Looking for a way to attract new clients to his private psychiatric facilities in Alexandria and Falls Church, David Charney came up with what seemed like a novel idea.
Each week he and the staff of Roundhouse Square Psychiatric Center would record a 2 1/2-minute telephone message on a different mental-health topic. The confused--or the curious--could simply dial a number and learn about eating disorders, phobias and other problems. With no human contact, the process would be as nonthreatening and anonymous as calling Weather or Time.
Since Weekly Topics on Tape was inaugurated earlier this year, the program has developed a loyal following, much like that of a radio program. If the center is late putting a new tape on the line, irate listeners call to complain.
"Some people are so anxious about their problems," says Charney, "that the only way they will touch the psychiatric system is to call a tape."
That phone line is the newest of many prepackaged information systems set up in the Washington area in the last several years, providing advice on everything from hiccups to herpes.
The systems are a dramatic departure from the traditional one-on-one physician-patient consultation. Often sponsored by area hospitals, they provide quick, impersonal information--no questions asked, no judgments made.
Some of the most popular tapes deal with sexual or relationship problems that callers may be too embarrassed to discuss with anyone else. Fears of the middle-aged man, venereal disease, sexual responses and homosexuality are among issues aired, along with abortion and sexual abuse of children.
Listening to the tapes, callers can hear advice like this:
* Don't swish whiskey in your mouth if you have a toothache. It could burn your gums and make matters worse.
* Avoid contact sports during a contagious herpes outbreak.
* Keep the faith if you have cancer. One in three victims is now cured.
* Get your children's eyes examined early--before they can read. An early checkup can identify birth defects.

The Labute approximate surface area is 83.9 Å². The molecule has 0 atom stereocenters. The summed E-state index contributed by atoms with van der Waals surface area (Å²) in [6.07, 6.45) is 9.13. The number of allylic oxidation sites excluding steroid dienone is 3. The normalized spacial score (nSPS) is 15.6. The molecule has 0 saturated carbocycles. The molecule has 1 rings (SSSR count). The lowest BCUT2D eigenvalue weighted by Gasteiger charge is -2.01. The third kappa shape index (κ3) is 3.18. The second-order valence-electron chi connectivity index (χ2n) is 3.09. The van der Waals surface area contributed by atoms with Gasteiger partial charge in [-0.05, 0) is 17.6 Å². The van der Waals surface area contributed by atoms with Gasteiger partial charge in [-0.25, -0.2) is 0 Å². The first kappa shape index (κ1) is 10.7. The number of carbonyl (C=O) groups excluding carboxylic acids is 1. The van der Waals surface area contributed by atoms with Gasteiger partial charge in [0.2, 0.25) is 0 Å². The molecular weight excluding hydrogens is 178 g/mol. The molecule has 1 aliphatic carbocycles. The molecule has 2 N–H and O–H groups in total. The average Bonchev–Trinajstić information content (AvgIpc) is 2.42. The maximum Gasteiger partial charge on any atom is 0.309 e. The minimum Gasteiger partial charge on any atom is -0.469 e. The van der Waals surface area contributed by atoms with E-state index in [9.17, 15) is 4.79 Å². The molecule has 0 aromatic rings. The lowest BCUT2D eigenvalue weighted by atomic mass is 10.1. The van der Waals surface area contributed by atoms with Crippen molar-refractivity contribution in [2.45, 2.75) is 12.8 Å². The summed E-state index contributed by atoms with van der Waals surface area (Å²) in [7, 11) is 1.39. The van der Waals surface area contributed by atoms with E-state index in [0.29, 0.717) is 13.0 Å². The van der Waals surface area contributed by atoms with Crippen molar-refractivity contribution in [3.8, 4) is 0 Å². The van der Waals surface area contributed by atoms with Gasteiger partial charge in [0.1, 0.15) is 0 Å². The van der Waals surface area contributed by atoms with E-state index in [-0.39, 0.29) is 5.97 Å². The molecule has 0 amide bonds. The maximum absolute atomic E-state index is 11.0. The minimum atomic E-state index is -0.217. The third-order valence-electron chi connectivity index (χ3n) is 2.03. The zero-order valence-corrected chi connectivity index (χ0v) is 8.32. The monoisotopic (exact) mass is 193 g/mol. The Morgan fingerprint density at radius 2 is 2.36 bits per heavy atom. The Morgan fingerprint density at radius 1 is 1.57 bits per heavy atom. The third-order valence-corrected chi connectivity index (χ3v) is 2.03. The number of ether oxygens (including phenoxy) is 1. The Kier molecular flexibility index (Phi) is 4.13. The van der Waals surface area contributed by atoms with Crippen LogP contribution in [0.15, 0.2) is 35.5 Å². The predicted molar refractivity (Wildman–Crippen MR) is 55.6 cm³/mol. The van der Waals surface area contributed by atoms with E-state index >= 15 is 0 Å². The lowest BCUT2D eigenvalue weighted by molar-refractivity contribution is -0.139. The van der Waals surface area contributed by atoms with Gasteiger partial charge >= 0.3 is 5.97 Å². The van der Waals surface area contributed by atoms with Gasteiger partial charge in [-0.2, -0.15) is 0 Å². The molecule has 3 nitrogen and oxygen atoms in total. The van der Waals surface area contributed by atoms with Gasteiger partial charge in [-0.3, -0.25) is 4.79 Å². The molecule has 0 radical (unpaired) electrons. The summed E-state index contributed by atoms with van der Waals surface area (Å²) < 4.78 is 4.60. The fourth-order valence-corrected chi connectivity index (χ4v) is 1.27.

* Try any home remedy you want for hiccups. Then wait five or 10 minutes for them to go away on their own.
The phone lines--large, nationally marketed information systems with names like Tel-Med, Counseline, and Health-Line--are offered to both educate the public and promote the sponsoring institution. They are not intended to replace the physician, sponsors say, and often encourage callers to get medical or psychiatric care.
Generally, the service is sold to one facility per community, presumably giving that institution a competitive advantage in attracting new business. One of the few studies done on such systems found that 25 percent of those adults who called Tel-Med were encouraged to seek medical or dental care, while another 30 percent said the information the tape provided made additional help unnecessary.
Although his center has hardly been deluged by new requests for therapy, Charney says Weekly Topics on Tape has brought in "some" business.
The marketing of mental-health services is a new and controversial phenomenon. Psychiatric organizations, once appalled at the idea of peddling their products, today pay fat consulting fees for help in expanding their clientele. Some psychiatrists worry, however, that the marketing of mental-health care may encourage those with the common problems of daily living to seek therapy needlessly.
To which Charney retorts: "Therapy is too hard, too costly and too energy-requiring for anyone but someone who is suffering a lot to do it." He sees the taped messages as providing that one last push troubled people often need before finally acknowledging that they need help.
Unlike Weekly Topics on Tape, which spoon-feeds listeners whatever information the Roundhouse Square staff decides they should have, other systems let listeners choose from a smorgasbord of tapes on almost any health or life-style topic imaginable.
Slick brochures, which list the tapes by number, appeal to callers who would rather not admit they are concerned about hemorrhoids, comsetic body surgery or sexual fulfillment.
Although little research has been done on the use of such systems, it appears that women call the tape more than men, and young people want to hear about social problems such as venereal disease and drug and alcohol abuse.